How to stop Colombia? Recalling when Míchel grabbed Valderrama’s balls
When England face Colombia in the round of 16 at the World Cup, they hopefully won’t need to employ this tactic. It does, however, seem to work quite well.
You’ve undoubtedly seen the clip of Colombian midfielder Carlos Valderrama having his testicles squeezed by an opponent in the early 90s.
It’s part of any football blooper reel worth its salt, along with the Olof Mellberg throw-in and anything involving Jimmy Bullard.
But like many such moments in football, the Valderrama squeeze has now become part of the comedy highlights universe, almost totally disconnected from the real-world circumstances in which it occurred.
When I recalled the incident a few days ago, I could clearly picture the sequence of physical events: the preemptive fiddle; the disconcerted look; the more comprehensive second fondle.
What I could not recall with any clarity was the identity of Valderrama’s aggressor, the names of either team or the result of the match.
Who did it? When did it take place? What were the consequences, in both the short and long term? With each new highlights video, we seem to get further from answering — or even posing — these questions.
So rather than describe in horrific detail the physical act of Valderrama having his testicles squeezed, let’s go behind the silliness and take a look at the who, what, where, when and why.
The Valderrama incident wasn’t created in a laboratory just to be turned into GIFs. It happened in a match on September 8, 1991, in the second weekend of the 1991-92 La Liga season.
In that match, Valderrama was playing for the financially troubled Real Valladolid, a team with a distinctly Colombian spine.
Managed by Colombian Francisco Maturana, the Spanish club also employed midfielder Leonel Álvarez and legendary goalkeeper René Higuita.
It was only Valderrama’s second game in Spanish football.
Unfortunately for the Colombian stars, opponents don’t come much tougher than Real Madrid, who hosted Valladolid on that September day and offered few pleasantries to the mercurial Valderrama.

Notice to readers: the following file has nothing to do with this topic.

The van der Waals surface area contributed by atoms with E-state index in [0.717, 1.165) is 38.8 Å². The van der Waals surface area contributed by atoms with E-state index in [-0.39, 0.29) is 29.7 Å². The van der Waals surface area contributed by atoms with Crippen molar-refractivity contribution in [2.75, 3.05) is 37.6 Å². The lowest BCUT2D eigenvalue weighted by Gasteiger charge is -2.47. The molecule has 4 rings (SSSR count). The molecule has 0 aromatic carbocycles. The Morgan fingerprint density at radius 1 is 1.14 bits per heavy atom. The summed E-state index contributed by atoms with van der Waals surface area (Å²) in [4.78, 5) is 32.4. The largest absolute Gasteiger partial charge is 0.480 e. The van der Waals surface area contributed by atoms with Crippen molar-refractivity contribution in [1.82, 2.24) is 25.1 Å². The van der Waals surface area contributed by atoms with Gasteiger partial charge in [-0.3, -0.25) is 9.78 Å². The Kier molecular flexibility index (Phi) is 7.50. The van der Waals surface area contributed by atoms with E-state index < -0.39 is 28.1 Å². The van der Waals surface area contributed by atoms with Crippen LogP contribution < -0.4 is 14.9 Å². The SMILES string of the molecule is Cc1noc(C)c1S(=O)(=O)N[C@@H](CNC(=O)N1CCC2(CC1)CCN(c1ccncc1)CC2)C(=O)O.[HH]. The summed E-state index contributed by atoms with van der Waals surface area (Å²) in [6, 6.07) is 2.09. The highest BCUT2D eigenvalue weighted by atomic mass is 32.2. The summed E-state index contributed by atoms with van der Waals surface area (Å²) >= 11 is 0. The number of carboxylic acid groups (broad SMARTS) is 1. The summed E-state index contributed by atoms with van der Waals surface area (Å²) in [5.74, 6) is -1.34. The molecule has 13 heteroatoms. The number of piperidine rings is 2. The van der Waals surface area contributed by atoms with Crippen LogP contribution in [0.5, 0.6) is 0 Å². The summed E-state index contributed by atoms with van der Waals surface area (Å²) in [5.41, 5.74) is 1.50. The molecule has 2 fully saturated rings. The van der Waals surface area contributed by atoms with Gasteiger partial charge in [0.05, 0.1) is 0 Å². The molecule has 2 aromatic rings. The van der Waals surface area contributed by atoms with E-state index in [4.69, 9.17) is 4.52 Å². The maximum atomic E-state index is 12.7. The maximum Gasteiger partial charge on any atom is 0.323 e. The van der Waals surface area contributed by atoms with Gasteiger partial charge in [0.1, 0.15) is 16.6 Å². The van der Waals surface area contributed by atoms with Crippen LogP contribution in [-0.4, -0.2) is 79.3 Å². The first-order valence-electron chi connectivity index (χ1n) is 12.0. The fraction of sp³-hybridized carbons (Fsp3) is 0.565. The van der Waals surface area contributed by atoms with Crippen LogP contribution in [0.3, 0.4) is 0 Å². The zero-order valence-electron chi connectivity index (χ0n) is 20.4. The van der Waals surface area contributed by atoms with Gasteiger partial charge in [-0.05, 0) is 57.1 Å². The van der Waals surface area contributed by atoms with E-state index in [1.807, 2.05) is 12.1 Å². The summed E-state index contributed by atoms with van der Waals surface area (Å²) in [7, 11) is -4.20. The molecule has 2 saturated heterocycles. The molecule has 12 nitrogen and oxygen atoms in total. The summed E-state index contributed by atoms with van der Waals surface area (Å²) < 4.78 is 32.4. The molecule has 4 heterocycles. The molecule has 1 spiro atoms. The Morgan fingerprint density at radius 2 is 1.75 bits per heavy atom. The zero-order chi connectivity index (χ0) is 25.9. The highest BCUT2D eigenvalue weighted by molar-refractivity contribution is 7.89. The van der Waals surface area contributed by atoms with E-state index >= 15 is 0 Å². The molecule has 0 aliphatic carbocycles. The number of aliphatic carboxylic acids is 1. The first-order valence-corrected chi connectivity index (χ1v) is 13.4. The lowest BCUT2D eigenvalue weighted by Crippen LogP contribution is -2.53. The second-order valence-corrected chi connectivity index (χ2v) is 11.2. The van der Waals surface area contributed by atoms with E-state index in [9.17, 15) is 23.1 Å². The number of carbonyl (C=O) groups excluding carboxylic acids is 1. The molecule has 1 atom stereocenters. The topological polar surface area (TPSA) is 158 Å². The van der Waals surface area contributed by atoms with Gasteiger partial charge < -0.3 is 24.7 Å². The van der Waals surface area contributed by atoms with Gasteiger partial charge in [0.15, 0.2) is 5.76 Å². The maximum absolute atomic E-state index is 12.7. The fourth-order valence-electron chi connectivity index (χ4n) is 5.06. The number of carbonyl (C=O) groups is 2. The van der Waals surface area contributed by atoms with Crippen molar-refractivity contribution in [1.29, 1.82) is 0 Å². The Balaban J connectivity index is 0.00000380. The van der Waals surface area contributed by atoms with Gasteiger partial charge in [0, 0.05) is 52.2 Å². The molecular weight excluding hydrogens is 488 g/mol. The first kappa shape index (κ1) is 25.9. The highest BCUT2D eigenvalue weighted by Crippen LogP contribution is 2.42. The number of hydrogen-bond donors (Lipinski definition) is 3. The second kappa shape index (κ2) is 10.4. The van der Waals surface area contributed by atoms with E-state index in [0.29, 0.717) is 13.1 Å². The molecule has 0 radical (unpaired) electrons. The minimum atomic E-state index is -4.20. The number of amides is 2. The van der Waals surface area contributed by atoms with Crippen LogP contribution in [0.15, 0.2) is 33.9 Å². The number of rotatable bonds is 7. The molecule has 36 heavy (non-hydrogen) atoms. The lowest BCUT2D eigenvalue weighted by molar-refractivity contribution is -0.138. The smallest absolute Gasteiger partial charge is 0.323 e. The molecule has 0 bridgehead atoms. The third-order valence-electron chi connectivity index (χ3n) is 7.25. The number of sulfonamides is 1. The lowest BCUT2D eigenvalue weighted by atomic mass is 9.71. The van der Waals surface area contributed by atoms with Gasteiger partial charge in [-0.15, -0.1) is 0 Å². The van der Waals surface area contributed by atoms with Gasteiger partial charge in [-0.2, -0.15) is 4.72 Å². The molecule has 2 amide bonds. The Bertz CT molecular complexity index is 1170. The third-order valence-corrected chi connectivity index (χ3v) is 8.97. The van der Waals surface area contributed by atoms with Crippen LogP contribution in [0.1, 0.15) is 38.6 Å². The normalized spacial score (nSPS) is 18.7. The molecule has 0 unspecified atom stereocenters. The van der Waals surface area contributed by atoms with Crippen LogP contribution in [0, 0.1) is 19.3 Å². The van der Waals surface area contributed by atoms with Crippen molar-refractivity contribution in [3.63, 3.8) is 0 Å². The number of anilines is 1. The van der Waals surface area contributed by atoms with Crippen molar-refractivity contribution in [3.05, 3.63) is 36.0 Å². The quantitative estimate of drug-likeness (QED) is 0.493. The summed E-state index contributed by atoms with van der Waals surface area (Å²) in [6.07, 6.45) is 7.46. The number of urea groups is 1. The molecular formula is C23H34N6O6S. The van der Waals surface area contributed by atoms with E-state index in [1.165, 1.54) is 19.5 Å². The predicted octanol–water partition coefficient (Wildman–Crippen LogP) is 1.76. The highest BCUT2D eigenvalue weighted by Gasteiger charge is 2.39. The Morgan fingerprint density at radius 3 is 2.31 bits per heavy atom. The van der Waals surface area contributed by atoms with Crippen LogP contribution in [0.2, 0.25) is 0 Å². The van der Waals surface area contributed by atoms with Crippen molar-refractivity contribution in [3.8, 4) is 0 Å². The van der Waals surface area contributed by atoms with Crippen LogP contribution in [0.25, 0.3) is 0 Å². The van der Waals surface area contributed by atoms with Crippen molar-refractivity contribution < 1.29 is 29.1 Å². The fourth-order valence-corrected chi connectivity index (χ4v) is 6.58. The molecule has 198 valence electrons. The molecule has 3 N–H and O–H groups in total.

The infamous incident took place early in the first half, with Madrid defending a corner.
Marking Valderrama was Madrid midfielder Míchel, who made over 400 appearances for Los Blancos between 1982 and 1996. It was he who carried out the provocative act.
The squeeze made the newspapers. Mundo Deportivo’s headline the next day read “Míchel sigue dando la nota” — Míchel still at it.
The paper’s match report observed that Míchel was “pinching the notorious Colombian, ostensibly in his very manhood”, honouring the dubious incident as “the ‘play’ of the match”.
A photo caption in the same report noted that “the blanco player starred in a porno-scene that will go down in the annals of history”.
Did it work?
Perhaps the most important question to ask when considering the Valderrama-Míchel incident is whether the ploy was successful — whether the aggressiveness and sheer weirdness of the act managed to throw the Colombian off his game.
When considering both the immediate and longer-term consequences, it seems as though it did.
Valladolid failed to score from that corner and indeed failed to find the net across 90 minutes. The match finished 1-0 to Madrid, with Míchel playing a big part in Adolfo Aldana’s winner.
It’s impossible to say with certainty how much the incident affected Valderrama, but his fortunes in La Liga hardly improved from then on.
Manager Maturana departed midway through the season; Valladolid finished 19th and were relegated.
By the end of the campaign, none of Álvarez, Higuita or Valderrama could be seen on the team sheet.
Valderrama returned to Colombia to play for Independiente Medellín and never played in Europe again.
Would things have been different for Valderrama had Míchel never laid his hands upon his very manhood? Would the Colombian have scored more than one goal across 17 appearances? Would he have maintained the composure to avoid being sent off — Valladolid’s third dismissal of the match — in a 1-2 defeat to Barcelona in January 1992?
Despite enduring a difficult season with Valladolid, Valderrama recently had the grace to laugh about the Míchel incident.
In a 2017 campaign for testicular cancer awareness, the Colombian used the experience as a reminder for male viewers to check themselves.
“This is how you can detect a possible testicular cancer,” he said. “For this, [Míchel], I want to say thank you for touching my balls — like we all should do to prevent testicular cancer.”
The incident has clearly, as Mundo Deportivo predicted, gone down in the annals of history.
But whether the newspaper could have predicted the YouTube-centric, information-shy world in which it exists is another matter entirely.
The squeeze will occupy screens and provide laughs for decades to come; its context will almost certainly be forgotten.